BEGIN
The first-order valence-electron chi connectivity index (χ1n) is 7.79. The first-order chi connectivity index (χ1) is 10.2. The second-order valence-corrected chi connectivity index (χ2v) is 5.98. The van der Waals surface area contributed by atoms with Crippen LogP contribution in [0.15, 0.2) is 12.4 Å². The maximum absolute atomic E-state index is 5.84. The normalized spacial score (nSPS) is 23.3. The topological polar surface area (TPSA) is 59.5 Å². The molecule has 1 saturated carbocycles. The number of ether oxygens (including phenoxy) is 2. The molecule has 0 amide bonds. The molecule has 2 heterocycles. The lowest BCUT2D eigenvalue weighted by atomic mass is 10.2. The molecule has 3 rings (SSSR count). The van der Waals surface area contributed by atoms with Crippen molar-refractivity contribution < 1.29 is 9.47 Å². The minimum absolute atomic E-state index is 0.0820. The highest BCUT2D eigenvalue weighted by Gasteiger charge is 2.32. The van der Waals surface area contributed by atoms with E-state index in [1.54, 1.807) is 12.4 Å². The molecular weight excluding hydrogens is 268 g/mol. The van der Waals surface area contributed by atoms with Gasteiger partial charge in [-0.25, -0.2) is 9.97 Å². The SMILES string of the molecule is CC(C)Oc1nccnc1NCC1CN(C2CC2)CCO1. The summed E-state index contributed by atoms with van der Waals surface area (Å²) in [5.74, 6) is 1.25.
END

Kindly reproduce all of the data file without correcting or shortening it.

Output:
The first-order valence-electron chi connectivity index (χ1n) is 7.79. The first-order chi connectivity index (χ1) is 10.2. The second-order valence-corrected chi connectivity index (χ2v) is 5.98. The van der Waals surface area contributed by atoms with Crippen LogP contribution in [0.15, 0.2) is 12.4 Å². The maximum absolute atomic E-state index is 5.84. The normalized spacial score (nSPS) is 23.3. The topological polar surface area (TPSA) is 59.5 Å². The molecule has 1 saturated carbocycles. The number of ether oxygens (including phenoxy) is 2. The molecule has 0 amide bonds. The molecule has 2 heterocycles. The lowest BCUT2D eigenvalue weighted by atomic mass is 10.2. The molecule has 3 rings (SSSR count). The van der Waals surface area contributed by atoms with Crippen molar-refractivity contribution < 1.29 is 9.47 Å². The minimum absolute atomic E-state index is 0.0820. The highest BCUT2D eigenvalue weighted by Gasteiger charge is 2.32. The van der Waals surface area contributed by atoms with E-state index in [1.54, 1.807) is 12.4 Å². The molecular weight excluding hydrogens is 268 g/mol. The van der Waals surface area contributed by atoms with Gasteiger partial charge in [-0.25, -0.2) is 9.97 Å². The SMILES string of the molecule is CC(C)Oc1nccnc1NCC1CN(C2CC2)CCO1. The summed E-state index contributed by atoms with van der Waals surface area (Å²) in [5.74, 6) is 1.25.